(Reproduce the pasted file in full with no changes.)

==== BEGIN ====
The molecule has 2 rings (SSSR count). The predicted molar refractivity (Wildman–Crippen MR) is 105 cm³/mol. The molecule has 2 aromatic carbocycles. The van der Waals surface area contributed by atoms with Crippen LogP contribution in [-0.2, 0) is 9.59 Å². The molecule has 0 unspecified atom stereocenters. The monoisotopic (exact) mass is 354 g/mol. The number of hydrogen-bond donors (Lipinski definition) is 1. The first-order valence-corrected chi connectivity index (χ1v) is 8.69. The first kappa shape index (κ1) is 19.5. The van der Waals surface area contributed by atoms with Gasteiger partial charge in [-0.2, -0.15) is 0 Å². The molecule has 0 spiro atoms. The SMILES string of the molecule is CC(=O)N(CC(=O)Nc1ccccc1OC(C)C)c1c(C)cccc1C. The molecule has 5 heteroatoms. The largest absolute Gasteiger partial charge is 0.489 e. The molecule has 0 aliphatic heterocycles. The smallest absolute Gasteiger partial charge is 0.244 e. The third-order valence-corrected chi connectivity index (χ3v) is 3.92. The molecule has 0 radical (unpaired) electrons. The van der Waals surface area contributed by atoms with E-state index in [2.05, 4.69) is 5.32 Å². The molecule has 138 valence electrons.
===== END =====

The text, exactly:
The molecule has 2 rings (SSSR count). The predicted molar refractivity (Wildman–Crippen MR) is 105 cm³/mol. The molecule has 2 aromatic carbocycles. The van der Waals surface area contributed by atoms with Crippen LogP contribution in [-0.2, 0) is 9.59 Å². The molecule has 0 unspecified atom stereocenters. The monoisotopic (exact) mass is 354 g/mol. The number of hydrogen-bond donors (Lipinski definition) is 1. The first-order valence-corrected chi connectivity index (χ1v) is 8.69. The first kappa shape index (κ1) is 19.5. The van der Waals surface area contributed by atoms with Gasteiger partial charge in [-0.2, -0.15) is 0 Å². The molecule has 0 spiro atoms. The SMILES string of the molecule is CC(=O)N(CC(=O)Nc1ccccc1OC(C)C)c1c(C)cccc1C. The molecule has 5 heteroatoms. The largest absolute Gasteiger partial charge is 0.489 e. The molecule has 0 aliphatic heterocycles. The smallest absolute Gasteiger partial charge is 0.244 e. The third-order valence-corrected chi connectivity index (χ3v) is 3.92. The molecule has 0 radical (unpaired) electrons. The van der Waals surface area contributed by atoms with E-state index in [2.05, 4.69) is 5.32 Å². The molecule has 138 valence electrons.